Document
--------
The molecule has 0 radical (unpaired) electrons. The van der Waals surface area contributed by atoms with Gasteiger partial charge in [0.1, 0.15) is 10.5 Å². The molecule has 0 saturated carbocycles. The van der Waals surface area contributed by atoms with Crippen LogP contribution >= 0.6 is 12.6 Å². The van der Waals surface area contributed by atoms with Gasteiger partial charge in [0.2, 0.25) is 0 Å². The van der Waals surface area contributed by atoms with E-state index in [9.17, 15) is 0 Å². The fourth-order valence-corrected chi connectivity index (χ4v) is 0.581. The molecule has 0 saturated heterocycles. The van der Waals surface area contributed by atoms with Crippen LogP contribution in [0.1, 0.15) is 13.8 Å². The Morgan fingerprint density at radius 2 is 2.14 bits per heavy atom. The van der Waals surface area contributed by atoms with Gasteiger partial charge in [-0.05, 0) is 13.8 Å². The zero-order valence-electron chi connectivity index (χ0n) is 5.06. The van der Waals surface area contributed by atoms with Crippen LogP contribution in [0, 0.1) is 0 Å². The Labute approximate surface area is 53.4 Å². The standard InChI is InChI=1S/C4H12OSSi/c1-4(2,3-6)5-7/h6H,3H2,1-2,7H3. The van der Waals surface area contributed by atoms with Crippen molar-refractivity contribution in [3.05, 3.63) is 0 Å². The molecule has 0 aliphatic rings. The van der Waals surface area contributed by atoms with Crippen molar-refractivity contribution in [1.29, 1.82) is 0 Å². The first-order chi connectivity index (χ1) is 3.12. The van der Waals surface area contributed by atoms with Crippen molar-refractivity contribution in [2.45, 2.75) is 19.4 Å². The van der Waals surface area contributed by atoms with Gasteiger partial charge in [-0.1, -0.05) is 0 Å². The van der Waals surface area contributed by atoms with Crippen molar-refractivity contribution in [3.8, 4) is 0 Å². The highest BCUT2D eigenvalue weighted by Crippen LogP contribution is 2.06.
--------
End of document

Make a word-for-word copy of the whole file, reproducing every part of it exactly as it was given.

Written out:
The molecule has 0 radical (unpaired) electrons. The van der Waals surface area contributed by atoms with Gasteiger partial charge in [0.1, 0.15) is 10.5 Å². The molecule has 0 saturated carbocycles. The van der Waals surface area contributed by atoms with Crippen LogP contribution >= 0.6 is 12.6 Å². The van der Waals surface area contributed by atoms with Gasteiger partial charge in [0.2, 0.25) is 0 Å². The van der Waals surface area contributed by atoms with E-state index in [9.17, 15) is 0 Å². The fourth-order valence-corrected chi connectivity index (χ4v) is 0.581. The molecule has 0 saturated heterocycles. The van der Waals surface area contributed by atoms with Crippen LogP contribution in [0.1, 0.15) is 13.8 Å². The Morgan fingerprint density at radius 2 is 2.14 bits per heavy atom. The van der Waals surface area contributed by atoms with Gasteiger partial charge in [-0.05, 0) is 13.8 Å². The zero-order valence-electron chi connectivity index (χ0n) is 5.06. The van der Waals surface area contributed by atoms with Crippen LogP contribution in [0, 0.1) is 0 Å². The Labute approximate surface area is 53.4 Å². The standard InChI is InChI=1S/C4H12OSSi/c1-4(2,3-6)5-7/h6H,3H2,1-2,7H3. The van der Waals surface area contributed by atoms with Crippen molar-refractivity contribution in [3.05, 3.63) is 0 Å². The molecule has 0 aliphatic rings. The van der Waals surface area contributed by atoms with Crippen molar-refractivity contribution in [1.29, 1.82) is 0 Å². The first-order chi connectivity index (χ1) is 3.12. The van der Waals surface area contributed by atoms with Crippen molar-refractivity contribution in [2.45, 2.75) is 19.4 Å². The van der Waals surface area contributed by atoms with Gasteiger partial charge in [-0.1, -0.05) is 0 Å². The van der Waals surface area contributed by atoms with Crippen molar-refractivity contribution in [3.8, 4) is 0 Å². The highest BCUT2D eigenvalue weighted by Crippen LogP contribution is 2.06.